A general view of the Centers for Disease Control and Prevention (CDC) headquarters in Atlanta, Georgia, Sept. 30, 2014. Tami Chappell

The Centers for Disease Control and Prevention (CDC) is investigating a link between a potentially fatal bacteria, and doctors' and dentists’ offices in the United States. The CDC says infections from the C. Difficile bacteria are on the rise, with figures saying it causes 500,000 infections, and over 14,000 deaths, in the U.S. every year.

C. Difficile, which causes severe colon inflammation and diarrhea, is typically found in hospitals, but according to the CDC, several people seemed to have been exposed to it at doctors' and dentists’ offices. A CDC study, published Wednesday in The New England Journal of Medicine, found that 150,000 people who had not been to a hospital contracted C. Difficile in 2011, CNN reported. Of those, 82 percent had visited a doctor or a dentist’s office within 12 weeks of their diagnosis.

"This is the first study that really highlights the important burden of this infection," Dr. Ghinwa Dumyati of the University of Rochester Medical Center, told NBC News. "The driver of this is antibiotic use."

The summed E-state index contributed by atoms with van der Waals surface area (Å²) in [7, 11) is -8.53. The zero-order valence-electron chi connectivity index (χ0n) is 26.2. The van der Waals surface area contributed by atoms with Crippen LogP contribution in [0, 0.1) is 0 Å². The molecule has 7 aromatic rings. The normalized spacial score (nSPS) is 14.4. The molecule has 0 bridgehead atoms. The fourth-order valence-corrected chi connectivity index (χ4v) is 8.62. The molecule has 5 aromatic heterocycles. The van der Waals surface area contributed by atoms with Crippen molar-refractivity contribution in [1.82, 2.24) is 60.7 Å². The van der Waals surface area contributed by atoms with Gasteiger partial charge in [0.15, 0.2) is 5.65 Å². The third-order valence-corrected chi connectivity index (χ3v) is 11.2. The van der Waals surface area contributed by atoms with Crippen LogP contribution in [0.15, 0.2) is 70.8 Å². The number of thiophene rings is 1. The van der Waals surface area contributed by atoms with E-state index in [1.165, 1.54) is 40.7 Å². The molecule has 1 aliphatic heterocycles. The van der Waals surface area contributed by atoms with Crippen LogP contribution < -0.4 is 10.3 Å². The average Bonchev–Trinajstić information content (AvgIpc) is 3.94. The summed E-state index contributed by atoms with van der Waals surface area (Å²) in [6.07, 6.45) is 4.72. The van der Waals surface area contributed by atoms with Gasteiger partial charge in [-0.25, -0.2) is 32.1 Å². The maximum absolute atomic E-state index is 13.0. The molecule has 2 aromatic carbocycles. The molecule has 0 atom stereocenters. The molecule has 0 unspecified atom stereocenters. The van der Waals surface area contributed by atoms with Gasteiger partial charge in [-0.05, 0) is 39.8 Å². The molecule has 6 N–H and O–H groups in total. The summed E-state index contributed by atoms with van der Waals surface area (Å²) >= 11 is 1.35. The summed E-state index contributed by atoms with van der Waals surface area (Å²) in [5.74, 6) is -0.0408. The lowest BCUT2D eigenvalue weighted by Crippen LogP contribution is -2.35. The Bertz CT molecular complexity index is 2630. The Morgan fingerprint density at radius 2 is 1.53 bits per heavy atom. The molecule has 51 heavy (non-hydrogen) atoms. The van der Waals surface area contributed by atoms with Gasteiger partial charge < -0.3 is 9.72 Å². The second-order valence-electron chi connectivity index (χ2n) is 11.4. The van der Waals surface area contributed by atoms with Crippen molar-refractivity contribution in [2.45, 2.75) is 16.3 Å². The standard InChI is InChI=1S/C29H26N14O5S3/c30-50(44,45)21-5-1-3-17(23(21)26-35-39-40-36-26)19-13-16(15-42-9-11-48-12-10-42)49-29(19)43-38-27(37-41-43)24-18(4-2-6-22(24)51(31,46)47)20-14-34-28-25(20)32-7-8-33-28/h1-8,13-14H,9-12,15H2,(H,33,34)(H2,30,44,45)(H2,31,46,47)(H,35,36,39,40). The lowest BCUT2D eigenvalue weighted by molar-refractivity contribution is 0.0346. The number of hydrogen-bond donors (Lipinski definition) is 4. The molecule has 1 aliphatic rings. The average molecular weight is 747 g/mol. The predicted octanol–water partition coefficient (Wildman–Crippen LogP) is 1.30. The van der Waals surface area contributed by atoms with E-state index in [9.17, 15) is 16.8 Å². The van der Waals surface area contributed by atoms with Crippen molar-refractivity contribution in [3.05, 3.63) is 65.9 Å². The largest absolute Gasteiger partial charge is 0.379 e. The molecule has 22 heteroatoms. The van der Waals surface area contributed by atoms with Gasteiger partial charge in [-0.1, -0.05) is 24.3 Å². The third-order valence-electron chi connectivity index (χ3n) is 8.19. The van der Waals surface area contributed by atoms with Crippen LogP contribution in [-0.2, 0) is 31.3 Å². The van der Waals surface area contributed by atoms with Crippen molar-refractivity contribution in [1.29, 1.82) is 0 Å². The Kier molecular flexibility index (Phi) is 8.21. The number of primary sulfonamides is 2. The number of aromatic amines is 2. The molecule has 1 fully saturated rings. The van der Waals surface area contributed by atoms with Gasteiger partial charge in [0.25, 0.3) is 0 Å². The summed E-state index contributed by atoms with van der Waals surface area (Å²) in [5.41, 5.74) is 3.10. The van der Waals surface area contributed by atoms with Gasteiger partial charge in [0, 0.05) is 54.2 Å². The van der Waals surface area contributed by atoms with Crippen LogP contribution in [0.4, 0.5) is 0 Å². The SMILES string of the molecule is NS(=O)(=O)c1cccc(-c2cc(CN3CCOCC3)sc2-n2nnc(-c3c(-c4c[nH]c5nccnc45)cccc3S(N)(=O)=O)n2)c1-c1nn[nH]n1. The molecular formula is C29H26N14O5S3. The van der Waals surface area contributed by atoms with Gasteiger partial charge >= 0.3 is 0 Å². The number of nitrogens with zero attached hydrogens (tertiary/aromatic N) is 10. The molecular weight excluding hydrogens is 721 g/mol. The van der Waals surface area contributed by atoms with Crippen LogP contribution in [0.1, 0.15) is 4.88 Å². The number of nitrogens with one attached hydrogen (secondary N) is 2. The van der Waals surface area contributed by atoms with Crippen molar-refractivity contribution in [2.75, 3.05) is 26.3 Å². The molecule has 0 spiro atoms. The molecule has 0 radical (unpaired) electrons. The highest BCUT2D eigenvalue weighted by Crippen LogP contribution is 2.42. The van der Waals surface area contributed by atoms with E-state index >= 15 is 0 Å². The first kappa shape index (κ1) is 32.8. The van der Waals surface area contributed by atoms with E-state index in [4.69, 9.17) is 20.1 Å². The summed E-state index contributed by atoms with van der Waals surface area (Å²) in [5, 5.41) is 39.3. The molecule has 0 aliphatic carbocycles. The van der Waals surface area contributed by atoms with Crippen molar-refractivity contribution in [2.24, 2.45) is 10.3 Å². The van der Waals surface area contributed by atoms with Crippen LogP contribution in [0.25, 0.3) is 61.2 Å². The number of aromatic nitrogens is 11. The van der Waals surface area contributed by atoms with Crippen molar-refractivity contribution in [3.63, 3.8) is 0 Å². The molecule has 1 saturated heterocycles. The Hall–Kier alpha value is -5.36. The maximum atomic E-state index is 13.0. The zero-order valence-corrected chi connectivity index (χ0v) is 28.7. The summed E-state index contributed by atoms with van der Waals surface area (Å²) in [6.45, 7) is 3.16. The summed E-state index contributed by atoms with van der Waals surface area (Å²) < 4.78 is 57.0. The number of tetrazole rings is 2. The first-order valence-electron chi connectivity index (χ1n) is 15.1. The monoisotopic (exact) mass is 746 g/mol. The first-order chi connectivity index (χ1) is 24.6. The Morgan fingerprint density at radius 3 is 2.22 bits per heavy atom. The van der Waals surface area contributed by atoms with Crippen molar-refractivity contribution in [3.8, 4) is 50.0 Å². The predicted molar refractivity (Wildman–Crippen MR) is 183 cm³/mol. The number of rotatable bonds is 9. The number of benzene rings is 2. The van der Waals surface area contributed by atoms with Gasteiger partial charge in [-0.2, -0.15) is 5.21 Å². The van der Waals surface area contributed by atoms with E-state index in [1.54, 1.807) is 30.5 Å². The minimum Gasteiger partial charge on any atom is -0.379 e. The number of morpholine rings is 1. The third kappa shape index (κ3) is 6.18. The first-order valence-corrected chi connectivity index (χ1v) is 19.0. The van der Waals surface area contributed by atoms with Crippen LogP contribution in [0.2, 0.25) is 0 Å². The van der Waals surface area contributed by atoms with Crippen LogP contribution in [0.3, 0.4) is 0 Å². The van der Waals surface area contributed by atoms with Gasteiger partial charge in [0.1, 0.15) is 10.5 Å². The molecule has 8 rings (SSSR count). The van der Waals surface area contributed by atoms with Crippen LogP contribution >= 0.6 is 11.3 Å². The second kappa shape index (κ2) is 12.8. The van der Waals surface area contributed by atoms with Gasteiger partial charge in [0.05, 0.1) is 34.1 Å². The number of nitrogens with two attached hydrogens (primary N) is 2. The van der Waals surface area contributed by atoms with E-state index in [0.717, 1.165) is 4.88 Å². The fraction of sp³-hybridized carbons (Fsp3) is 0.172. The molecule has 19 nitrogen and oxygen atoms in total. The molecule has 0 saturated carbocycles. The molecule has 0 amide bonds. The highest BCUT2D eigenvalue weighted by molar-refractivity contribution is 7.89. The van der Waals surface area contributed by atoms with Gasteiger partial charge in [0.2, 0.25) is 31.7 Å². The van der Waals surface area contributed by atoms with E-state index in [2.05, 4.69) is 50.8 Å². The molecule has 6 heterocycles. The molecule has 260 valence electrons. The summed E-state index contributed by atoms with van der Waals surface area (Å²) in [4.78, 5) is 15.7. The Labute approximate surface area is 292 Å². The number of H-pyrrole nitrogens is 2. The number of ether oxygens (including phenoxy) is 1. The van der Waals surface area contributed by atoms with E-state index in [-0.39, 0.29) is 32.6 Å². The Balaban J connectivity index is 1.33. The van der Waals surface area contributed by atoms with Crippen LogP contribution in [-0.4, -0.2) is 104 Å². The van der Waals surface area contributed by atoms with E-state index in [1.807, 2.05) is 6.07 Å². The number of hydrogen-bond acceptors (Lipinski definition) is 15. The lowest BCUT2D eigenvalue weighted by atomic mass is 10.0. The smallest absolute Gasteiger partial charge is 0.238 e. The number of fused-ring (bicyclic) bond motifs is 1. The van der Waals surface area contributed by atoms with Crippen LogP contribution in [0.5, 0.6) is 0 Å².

In a 2013 study, researchers found the bacteria in six out of seven Ohio outpatients, including on their chairs and examining tables, CNN reported. The role that doctors' clinics play in transmitting the disease is being investigated. And, until the link is known, the CDC is urging patients to wash their hands with soap and water after visits to the doctor, as C. Difficile is resistant to alcohol-based cleaners.

Meanwhile, medical officials are taking steps to cut down on the use of antibiotics.

"If we can improve antibiotic prescribing, we expect to see rates of C. difficile infection improve dramatically," Dr. Michael Bell, deputy director of health care promotion at the CDC, said in a statement, adding that such measures had caused cases to drop 10 percent since 2011.